The brooch, blouse, and bodysuit were easily obtained, but I knew I needed a long, black skirt to complete the look. I considered finding a sheer black skirt to complete the “ghost” concept, but ultimately discarded that idea in favor of something more versatile– a black moiré skirt that I could re-use for other Victorian/early Edwardian ensembles.

I already had the perfect pattern in my stash– Truly Victorian 297, an 1898 flared skirt. I’d used it once before to make a tweed skirt for a steampunk outfit, so knew it was easy to put together.

TV297 - 1898 Flared Skirt
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Lady Macbeth Beetlewing Dress, Part VII: More Beetlewings…

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Not a real progress post, just a brief update to let you know that I’m still plugging away at attaching the beetlewings to the Lady Macbeth dress. The skirt is taking forever– there’s just so much fabric to cover in the half-circle back panel alone, that even though the wings are spaced about 2″ apart it’s a serious undertaking.

So far I’ve been giving each individual piece of the dress a margin of 4″ or more without any wings at all to make it easier to stitch things together during construction, and I’ve done most of the lower sleeves, the entire front skirt panel, and about 80% of the back skirt panel.

I still need to do the bodice and the upper sleeves, which I intend to stitch with wings that have been clipped down to size rather than the full wings– the original dress had this feature as well, which allowed for closer spacing of the wing bits and a more dramatic look on the bodice.

This photo shows how they used partial wings on the bodice– they’ve been clipped to a much blunter shape than the original pointed wing shape:

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And this one (unlike some others where the lighting’s softer) gives a really good look at the spacing of the wings on the bodice vs. the skirt:

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Judging from this photo I’ve actually spaced the wings on my skirt and sleeves a bit more closely than the original, but I really wanted to up the “wow” factor for this costume. I think I’ll probably go through most if not all of my original 1,000 wings in finishing the back skirt panel, so once that’s done I’ll open up the second 1,000 and start clipping them to the smaller size so I can get to work on the bodice. So much to do!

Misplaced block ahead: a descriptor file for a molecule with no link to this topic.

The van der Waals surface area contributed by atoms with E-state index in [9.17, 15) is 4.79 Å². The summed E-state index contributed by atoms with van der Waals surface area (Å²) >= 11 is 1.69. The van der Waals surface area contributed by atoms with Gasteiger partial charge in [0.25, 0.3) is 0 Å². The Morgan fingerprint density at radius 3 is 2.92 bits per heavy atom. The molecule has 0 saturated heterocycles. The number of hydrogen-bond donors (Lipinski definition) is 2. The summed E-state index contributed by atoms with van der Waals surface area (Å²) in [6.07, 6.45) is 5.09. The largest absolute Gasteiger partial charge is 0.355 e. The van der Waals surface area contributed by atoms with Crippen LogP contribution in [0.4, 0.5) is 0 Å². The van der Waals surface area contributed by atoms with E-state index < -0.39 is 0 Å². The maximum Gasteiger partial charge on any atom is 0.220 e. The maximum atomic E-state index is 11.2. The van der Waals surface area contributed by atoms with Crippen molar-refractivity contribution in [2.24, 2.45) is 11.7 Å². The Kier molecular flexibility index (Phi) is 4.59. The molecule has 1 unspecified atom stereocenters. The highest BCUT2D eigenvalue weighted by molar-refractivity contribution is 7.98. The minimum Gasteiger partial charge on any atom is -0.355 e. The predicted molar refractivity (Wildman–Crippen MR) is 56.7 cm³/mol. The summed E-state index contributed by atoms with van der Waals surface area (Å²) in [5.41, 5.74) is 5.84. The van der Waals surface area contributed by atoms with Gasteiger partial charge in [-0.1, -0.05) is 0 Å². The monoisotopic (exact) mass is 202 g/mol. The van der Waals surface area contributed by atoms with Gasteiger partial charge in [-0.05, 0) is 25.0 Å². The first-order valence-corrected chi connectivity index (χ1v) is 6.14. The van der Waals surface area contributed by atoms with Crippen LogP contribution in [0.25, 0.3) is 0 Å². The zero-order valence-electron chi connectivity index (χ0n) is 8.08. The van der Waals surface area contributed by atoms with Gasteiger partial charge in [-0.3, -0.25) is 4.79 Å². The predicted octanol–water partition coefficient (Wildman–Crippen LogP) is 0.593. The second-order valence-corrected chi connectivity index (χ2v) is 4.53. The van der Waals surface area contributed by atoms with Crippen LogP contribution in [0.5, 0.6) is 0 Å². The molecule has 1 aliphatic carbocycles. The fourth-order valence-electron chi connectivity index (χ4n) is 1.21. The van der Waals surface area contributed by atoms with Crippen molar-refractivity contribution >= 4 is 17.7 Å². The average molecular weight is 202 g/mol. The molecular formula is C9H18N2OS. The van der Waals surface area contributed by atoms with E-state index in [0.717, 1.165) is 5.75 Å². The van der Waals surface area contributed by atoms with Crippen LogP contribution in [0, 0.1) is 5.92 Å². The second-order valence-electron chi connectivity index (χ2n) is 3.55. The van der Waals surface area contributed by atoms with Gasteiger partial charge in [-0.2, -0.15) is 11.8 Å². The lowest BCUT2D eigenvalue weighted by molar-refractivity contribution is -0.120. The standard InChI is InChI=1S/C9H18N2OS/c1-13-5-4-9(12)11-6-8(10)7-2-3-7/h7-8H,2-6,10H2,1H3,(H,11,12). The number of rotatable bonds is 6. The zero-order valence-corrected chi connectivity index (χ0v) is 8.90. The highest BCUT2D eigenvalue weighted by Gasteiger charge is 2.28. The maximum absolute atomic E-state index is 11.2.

Lady Macbeth Beetlewing Gown, Part IV: Cutting

Once I had my mockup, it was time to cut into my actual fabrics. Unfortunately, this was easier said than done. Due to the differing stretch of the fabrics along the vertical and horizontal axes I had to be careful to cut my pattern pieces in specific directions, which (given the size of some of my pieces) was tough and didn’t always allow me to maximize my use of the fabric’s area. Since my bodice pieces were the smallest of all, I resigned myself to fitting them in around the larger, more oddly-shaped pieces, which I cut out first.

I had 6 yards of my kelly green gauze (42″ wide after shrinking), and 7 yards of my dark green crochet lace (54″ wide). Sadly, while I ended up having just* enough crochet lace to cut out my dress (with judicious piecing of the two center back bodice panels), I did not have enough gauze to make my underskirt. After cutting the gigantic sleeves out there just wasn’t enough fabric to make the skirt flare properly, and since I’d decided in the interim to change my plans for the sleeve trim I needed extra for that as well. I’ve ordered more fabric to re-cut the underskirt and do the sleeve trim (4 yards to be extra safe) and I’ll have to try to dye it to match, which will be incredibly annoying, but not as annoying as if I’d had to match the crochet lace color. At least any slight color difference will be less obvious since it’ll be somewhat hidden by the extra folds of the overskirt.

That being said, I did manage to cut out everything from my crochet lace, and since I’d never worked with a full lace overlay before, much less fabric as weird as this one, I was a bit concerned that things could get ugly. I decided to take some precautions, underlining every single piece with tulle to minimize the lace pulling out of shape, and basting everything together as I went.

I cut my lining pieces first from the cotton gauze, and then laid out my crochet lace face down on the carpeted floor (the carpet really helped keep the fabric from slipping out of alignment), smoothing a layer of pale green tulle over it. Then I set my lining pieces on top of both layers of fabric and pinned them in place through all layers before cutting around them. Once they were cut I hand-basted around each piece to keep things from shifting.

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For the bodice, I basted through all three layers since I’ll be assembling the panels into a bodice before adding the beetlewings– I haven’t decided yet whether I’ll try to stitch the wings just to the top two layers, or go through all three, but either way the pieces are small enough that I can work with the bodice as a single piece without too much trouble. For the sleeves and skirt, however, I’ll be adding the wings before assembly, so I need to keep the lining pieces separate.